Unsurprisingly this whole episode has been cast as the latest chapter in a wider elite conspiracy against decent Hungarians by globalists without a home, and lawyers in the pay of George Soros. Orbán stated that “there is a boundary that a Hungarian will never cross, or believes cannot be crossed. That boundary is giving people money for nothing.”
Orbán’s announcement has prompted widespread protests across Hungary, including nearly 400 psychologists who condemned it as a stunt that will incite further hatred, reinforce discrimination, and send a message to the nation that segregation is acceptable. Over the last ten years, the regime has repeatedly resorted to national consultations as part of propaganda campaigns against imagined enemies of the nation, including migrants, refugees and George Soros. These consultations, with their leading and loaded questions, have triggered international criticism for fuelling anti-foreigner hatred; Prime Minister Orbán characterises them as “demonstrating the power of national consensus”.
The leading question on Gyöngyöspata will concern “whether it is helpful if the compensation awarded disturbs the peace of a given community.” Lest there be any doubt about the purpose of this exercise, the government stated that it already has clear answers to this and other contentious issues, “however, it needs a robust social mandate in order to represent them in the international arena as well as within Hungary.”
This blatant challenge to the rule of law has sparked widespread protests across Hungary, including almost 400 psychologists who have condemned the consultation as an act that will incite further hatred, reinforce discrimination, and send a message to the nation that segregation is acceptable. The protestors on Sunday were loud and clear that segregation can never be acceptable.
Since its defeat in the municipal elections, the subsequent dips in opinion polls, and the prospect of renewed rule of law scrutiny from Brussels, the Orbán regime has lurched dangerously further to the right. In its perpetual Schmittian search for an enemy in a state of exception, the regime has turned its fire on the Roma. The diminishing returns from demonising Muslims and migrants has prompted Orbán and his propagandists to revive an older hatred, and weaponize antigypsyism.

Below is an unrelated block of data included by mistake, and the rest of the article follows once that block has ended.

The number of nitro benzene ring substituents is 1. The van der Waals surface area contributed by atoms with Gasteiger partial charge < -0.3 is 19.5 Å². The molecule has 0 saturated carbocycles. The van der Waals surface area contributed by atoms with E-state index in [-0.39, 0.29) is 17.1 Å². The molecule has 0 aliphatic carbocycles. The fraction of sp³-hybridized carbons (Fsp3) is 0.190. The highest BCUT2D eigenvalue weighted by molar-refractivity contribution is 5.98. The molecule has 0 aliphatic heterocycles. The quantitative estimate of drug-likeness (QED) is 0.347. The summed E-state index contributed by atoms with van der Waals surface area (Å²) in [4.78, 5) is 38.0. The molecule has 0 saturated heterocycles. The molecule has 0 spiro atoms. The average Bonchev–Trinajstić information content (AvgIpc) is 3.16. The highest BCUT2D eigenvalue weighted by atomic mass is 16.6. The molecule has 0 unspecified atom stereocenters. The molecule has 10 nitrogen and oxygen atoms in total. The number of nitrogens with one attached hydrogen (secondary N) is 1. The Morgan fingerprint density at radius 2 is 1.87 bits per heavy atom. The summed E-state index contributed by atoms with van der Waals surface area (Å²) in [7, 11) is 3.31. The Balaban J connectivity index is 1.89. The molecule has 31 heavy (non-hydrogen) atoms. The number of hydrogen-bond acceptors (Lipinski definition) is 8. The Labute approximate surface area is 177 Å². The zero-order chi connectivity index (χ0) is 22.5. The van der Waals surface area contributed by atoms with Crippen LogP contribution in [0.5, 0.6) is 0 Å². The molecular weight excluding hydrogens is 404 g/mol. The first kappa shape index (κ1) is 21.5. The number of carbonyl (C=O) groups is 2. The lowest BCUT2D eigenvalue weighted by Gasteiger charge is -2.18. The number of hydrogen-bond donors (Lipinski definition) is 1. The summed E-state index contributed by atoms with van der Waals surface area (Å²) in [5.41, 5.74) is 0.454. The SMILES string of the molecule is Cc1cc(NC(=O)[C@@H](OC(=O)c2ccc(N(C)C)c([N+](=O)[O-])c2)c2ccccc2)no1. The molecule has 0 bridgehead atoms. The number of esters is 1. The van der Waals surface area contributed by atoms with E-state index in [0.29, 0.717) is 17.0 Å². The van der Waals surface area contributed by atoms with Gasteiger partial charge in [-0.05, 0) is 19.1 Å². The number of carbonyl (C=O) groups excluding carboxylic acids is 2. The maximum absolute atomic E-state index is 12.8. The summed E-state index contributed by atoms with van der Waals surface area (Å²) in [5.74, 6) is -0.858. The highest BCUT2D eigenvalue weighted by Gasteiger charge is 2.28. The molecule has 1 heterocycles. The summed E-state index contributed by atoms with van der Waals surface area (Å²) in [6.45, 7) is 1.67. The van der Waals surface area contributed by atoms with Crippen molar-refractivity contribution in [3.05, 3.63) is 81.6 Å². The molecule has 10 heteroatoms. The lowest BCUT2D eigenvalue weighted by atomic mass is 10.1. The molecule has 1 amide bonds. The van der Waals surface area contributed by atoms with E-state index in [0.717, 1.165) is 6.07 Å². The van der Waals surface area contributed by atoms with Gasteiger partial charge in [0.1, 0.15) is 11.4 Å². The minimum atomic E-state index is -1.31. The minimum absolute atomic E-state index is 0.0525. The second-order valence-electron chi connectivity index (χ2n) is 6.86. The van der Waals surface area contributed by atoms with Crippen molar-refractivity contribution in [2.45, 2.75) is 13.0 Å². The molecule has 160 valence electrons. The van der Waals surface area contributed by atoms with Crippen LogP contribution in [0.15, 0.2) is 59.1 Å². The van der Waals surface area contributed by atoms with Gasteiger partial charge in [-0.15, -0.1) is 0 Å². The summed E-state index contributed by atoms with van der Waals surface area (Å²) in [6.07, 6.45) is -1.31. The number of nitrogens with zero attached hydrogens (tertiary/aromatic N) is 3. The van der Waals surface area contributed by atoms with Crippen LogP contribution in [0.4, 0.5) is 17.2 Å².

In a letter of protest to the European Union, the European Roma Rights Centre described the proposed consultation as an attempt to discredit the rule of law, polarise the nation and further stigmatise the Roma community:
“We maintain that the prime minister’s statements display not only contempt for the rule of law, but amount to a drive to scapegoat Roma for political gain … Viktor Orbán has crossed yet another ‘red line’ with seeming impunity. We believe that there should be no room in the European Union for hate speech targeting ethnic minorities; and that the rule of law must prevail within member states.”
The ERRC called for a prompt and proportionate response from Brussels that is consistent with ‘European Values’. In light of the Union’s dithering and failure to take resolute action against Orbán for his undermining of the rule of law, hate campaigns and authoritarian abuses of power, Romani citizens who now find themselves in the regime’s crosshairs are entitled to ask: “How long will Europe stand idly by?”